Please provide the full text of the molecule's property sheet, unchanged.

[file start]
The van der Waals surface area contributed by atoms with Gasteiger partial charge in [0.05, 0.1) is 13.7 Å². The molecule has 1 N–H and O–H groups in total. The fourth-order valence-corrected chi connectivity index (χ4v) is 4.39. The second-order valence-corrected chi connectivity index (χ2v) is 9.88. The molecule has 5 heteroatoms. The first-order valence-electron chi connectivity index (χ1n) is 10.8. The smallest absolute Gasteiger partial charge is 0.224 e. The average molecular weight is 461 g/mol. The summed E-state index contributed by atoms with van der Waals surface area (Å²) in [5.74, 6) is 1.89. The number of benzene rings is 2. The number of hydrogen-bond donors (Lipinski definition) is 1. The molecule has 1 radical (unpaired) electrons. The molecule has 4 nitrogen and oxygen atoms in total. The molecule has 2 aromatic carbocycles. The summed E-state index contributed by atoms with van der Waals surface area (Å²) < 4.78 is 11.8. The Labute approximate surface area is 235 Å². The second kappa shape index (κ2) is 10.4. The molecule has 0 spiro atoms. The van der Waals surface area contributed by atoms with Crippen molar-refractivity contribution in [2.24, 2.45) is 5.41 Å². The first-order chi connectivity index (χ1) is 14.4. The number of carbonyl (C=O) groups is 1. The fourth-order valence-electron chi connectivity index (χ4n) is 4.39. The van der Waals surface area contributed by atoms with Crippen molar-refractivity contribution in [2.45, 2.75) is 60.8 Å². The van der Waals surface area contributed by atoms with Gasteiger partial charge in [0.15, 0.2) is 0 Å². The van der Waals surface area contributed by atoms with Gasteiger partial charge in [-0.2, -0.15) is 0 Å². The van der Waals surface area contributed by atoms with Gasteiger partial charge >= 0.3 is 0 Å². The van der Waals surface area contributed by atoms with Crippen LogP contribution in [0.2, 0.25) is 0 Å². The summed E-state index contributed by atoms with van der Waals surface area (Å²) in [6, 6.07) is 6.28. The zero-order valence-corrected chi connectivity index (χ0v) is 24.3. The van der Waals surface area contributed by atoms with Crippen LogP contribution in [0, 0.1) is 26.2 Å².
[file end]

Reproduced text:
The van der Waals surface area contributed by atoms with Gasteiger partial charge in [0.05, 0.1) is 13.7 Å². The molecule has 1 N–H and O–H groups in total. The fourth-order valence-corrected chi connectivity index (χ4v) is 4.39. The second-order valence-corrected chi connectivity index (χ2v) is 9.88. The molecule has 5 heteroatoms. The first-order valence-electron chi connectivity index (χ1n) is 10.8. The smallest absolute Gasteiger partial charge is 0.224 e. The average molecular weight is 461 g/mol. The summed E-state index contributed by atoms with van der Waals surface area (Å²) in [5.74, 6) is 1.89. The number of benzene rings is 2. The number of hydrogen-bond donors (Lipinski definition) is 1. The molecule has 1 radical (unpaired) electrons. The molecule has 4 nitrogen and oxygen atoms in total. The molecule has 2 aromatic carbocycles. The summed E-state index contributed by atoms with van der Waals surface area (Å²) < 4.78 is 11.8. The Labute approximate surface area is 235 Å². The second kappa shape index (κ2) is 10.4. The molecule has 0 spiro atoms. The van der Waals surface area contributed by atoms with Crippen molar-refractivity contribution in [2.24, 2.45) is 5.41 Å². The first-order chi connectivity index (χ1) is 14.4. The number of carbonyl (C=O) groups is 1. The fourth-order valence-electron chi connectivity index (χ4n) is 4.39. The van der Waals surface area contributed by atoms with Crippen molar-refractivity contribution in [2.45, 2.75) is 60.8 Å². The van der Waals surface area contributed by atoms with Gasteiger partial charge in [0.15, 0.2) is 0 Å². The van der Waals surface area contributed by atoms with Gasteiger partial charge in [-0.2, -0.15) is 0 Å². The van der Waals surface area contributed by atoms with Gasteiger partial charge >= 0.3 is 0 Å². The van der Waals surface area contributed by atoms with Crippen LogP contribution in [0.2, 0.25) is 0 Å². The summed E-state index contributed by atoms with van der Waals surface area (Å²) in [6, 6.07) is 6.28. The zero-order valence-corrected chi connectivity index (χ0v) is 24.3. The van der Waals surface area contributed by atoms with Crippen LogP contribution in [0, 0.1) is 26.2 Å².